When I saw my doctor last month for my new patient physical, she asked if I exercised and I told her that I jogged on a mini trampoline daily. “I’m trying to transition to jogging outside,” I added, “but it’s so hard.” “Oh, walking is better for you,” she replied. “There’s less chance for injury.”

When my physical was over, I had a blood test. I was curious to see how my cholesterol levels responded to the daily exercise and 35 pound weight loss. My blood pressure was already showing positive changes; even though I was nervous as hell at my doctor appointment, my blood pressure was 112/70. (I take medication for it.) I see the doctor again in September and there’s even a chance she might take me off the blood pressure medication, which I’ve been on since 1994.

High cholesterol runs in my family, and although it responds a bit if I lose weight, I usually still have high cholesterol if I don’t take medication for it. I have never exercised regularly though; this is the first time in all of my 50 years that I’ve exercised on a regular basis for more than a couple of weeks. (It’s been about a year and a half for me now.) I think the biggest change was my HDL cholesterol, which went from 45 to 64 – the highest it’s ever been.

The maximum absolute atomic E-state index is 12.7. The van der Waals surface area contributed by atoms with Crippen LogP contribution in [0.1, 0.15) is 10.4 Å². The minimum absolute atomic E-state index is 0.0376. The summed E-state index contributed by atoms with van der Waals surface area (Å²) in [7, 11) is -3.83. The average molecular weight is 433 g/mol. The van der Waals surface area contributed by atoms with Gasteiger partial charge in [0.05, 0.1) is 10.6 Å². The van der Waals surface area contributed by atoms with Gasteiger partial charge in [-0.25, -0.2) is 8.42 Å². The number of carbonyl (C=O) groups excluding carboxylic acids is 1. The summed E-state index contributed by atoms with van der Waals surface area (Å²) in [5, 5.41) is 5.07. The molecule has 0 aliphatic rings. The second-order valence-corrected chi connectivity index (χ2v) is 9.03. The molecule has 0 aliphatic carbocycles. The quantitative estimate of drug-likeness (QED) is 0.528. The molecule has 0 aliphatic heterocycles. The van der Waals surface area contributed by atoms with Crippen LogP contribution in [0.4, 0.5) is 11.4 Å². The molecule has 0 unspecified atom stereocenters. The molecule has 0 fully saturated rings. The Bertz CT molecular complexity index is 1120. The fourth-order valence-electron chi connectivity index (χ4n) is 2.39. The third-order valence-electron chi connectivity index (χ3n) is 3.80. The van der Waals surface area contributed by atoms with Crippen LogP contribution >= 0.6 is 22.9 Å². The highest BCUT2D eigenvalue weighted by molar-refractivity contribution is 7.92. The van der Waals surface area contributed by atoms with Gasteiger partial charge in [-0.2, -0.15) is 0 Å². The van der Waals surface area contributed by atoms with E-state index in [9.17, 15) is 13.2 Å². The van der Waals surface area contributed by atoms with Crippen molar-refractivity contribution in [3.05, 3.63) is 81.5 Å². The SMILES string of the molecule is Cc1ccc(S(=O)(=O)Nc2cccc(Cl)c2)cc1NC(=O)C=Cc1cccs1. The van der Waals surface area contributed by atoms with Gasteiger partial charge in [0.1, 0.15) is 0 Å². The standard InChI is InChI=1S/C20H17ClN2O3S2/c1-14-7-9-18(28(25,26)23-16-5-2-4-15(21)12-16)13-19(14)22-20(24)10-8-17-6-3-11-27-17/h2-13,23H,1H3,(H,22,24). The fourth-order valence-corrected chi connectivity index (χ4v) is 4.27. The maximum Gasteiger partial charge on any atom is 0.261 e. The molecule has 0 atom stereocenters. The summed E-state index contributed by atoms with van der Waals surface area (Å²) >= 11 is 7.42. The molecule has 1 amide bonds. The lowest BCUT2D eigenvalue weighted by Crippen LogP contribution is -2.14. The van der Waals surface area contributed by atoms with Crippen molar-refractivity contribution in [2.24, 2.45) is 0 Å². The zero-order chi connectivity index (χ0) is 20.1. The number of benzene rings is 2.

My overall cholesterol went down just 4 points, but I’m taking a fibrate instead of a statin so that doesn’t surprise me. (My last doctor was trying to get my triglycerides down, so she switched me from the statin.) The fibrate medication does bring my triglycerides down more but it doesn’t really touch my LDL or overall cholesterol much. I was happy that my overall cholesterol was still under 200, even on the fibrate. My LDL went down 14 points, but it’s still a shade over 100 (which is the ‘optimal’ range).

My triglycerides though – holy crap. They are 71, which is so much lower than I’ve ever been. My highest was 237; that was when I was taking prescription fish oil (Lovaza) and ugh, that stuff was horrible. So I really think the exercise is helping my overall health more than I realized, possibly even more than losing weight.

While I was still riding the high of my much-improved results, I happened to see a small notice in our town paper about a 5K to support a local grief support and hospice program, Lory’s Place. I’d just finished reading Being Mortal and really liked what the author had to say about hospice in general, so I was all for doing something to support them. I talked to Dave and he agreed. So I signed us both up to walk our first 5K on May 16.

We’ve been walking outside every day that it isn’t raining. I was pretty sure we could finish a 5K in an hour; I mean a 20 minute mile sounds so leisurely, you know? But we got out and walked around the backyard one day and I was positively gasping, my heart pounding, my thighs screaming … and it took over 22 minutes to walk one mile.

“I’m going to be last!” I despaired. I’d made the mistake of looking at the past race results and noticed that the slowest walking time was about 1:17. I could see myself slowing down after the first mile and doing my subsequent miles in 25 or more minutes each. I actually made Dave promise that if we were last, he would slow down so I could cross the finish line before him and be second to last. (My husband is such a good guy!)